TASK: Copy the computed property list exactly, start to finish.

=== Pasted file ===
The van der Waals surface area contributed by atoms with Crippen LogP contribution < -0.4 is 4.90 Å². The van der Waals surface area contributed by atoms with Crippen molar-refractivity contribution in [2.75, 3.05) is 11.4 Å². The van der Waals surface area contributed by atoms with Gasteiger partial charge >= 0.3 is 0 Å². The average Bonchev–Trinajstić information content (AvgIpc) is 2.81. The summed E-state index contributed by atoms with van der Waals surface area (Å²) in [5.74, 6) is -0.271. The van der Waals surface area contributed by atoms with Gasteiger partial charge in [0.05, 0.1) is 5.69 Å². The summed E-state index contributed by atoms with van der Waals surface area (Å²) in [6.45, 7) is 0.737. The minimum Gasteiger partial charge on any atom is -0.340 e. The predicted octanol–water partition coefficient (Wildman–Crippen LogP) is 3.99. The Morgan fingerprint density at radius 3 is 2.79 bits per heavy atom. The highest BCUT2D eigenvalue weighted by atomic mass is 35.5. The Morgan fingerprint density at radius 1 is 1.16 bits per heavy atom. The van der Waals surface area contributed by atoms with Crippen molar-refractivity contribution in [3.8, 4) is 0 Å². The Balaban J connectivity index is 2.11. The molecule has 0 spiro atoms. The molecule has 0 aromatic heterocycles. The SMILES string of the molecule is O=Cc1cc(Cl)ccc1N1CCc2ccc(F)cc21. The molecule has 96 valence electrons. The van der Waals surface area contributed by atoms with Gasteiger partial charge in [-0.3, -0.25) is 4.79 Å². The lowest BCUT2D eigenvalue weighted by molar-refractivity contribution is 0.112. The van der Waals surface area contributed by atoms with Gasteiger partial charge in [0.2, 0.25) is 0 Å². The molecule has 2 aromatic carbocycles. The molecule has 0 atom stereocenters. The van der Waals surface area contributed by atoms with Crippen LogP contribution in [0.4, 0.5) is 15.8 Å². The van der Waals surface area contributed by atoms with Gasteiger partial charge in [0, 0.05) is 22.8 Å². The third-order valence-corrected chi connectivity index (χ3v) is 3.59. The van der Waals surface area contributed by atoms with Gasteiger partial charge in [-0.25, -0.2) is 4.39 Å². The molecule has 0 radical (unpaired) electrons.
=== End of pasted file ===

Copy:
The van der Waals surface area contributed by atoms with Crippen LogP contribution < -0.4 is 4.90 Å². The van der Waals surface area contributed by atoms with Crippen molar-refractivity contribution in [2.75, 3.05) is 11.4 Å². The van der Waals surface area contributed by atoms with Gasteiger partial charge >= 0.3 is 0 Å². The average Bonchev–Trinajstić information content (AvgIpc) is 2.81. The summed E-state index contributed by atoms with van der Waals surface area (Å²) in [5.74, 6) is -0.271. The van der Waals surface area contributed by atoms with Gasteiger partial charge in [0.05, 0.1) is 5.69 Å². The summed E-state index contributed by atoms with van der Waals surface area (Å²) in [6.45, 7) is 0.737. The minimum Gasteiger partial charge on any atom is -0.340 e. The predicted octanol–water partition coefficient (Wildman–Crippen LogP) is 3.99. The Morgan fingerprint density at radius 3 is 2.79 bits per heavy atom. The highest BCUT2D eigenvalue weighted by atomic mass is 35.5. The Morgan fingerprint density at radius 1 is 1.16 bits per heavy atom. The van der Waals surface area contributed by atoms with Crippen molar-refractivity contribution in [3.8, 4) is 0 Å². The Balaban J connectivity index is 2.11. The molecule has 0 spiro atoms. The molecule has 0 aromatic heterocycles. The SMILES string of the molecule is O=Cc1cc(Cl)ccc1N1CCc2ccc(F)cc21. The molecule has 96 valence electrons. The van der Waals surface area contributed by atoms with Gasteiger partial charge in [-0.3, -0.25) is 4.79 Å². The lowest BCUT2D eigenvalue weighted by molar-refractivity contribution is 0.112. The van der Waals surface area contributed by atoms with Gasteiger partial charge in [0.2, 0.25) is 0 Å². The molecule has 2 aromatic carbocycles. The molecule has 0 atom stereocenters. The van der Waals surface area contributed by atoms with Crippen LogP contribution in [0.4, 0.5) is 15.8 Å². The van der Waals surface area contributed by atoms with Gasteiger partial charge in [0, 0.05) is 22.8 Å². The third-order valence-corrected chi connectivity index (χ3v) is 3.59. The van der Waals surface area contributed by atoms with Gasteiger partial charge in [-0.25, -0.2) is 4.39 Å². The molecule has 0 radical (unpaired) electrons.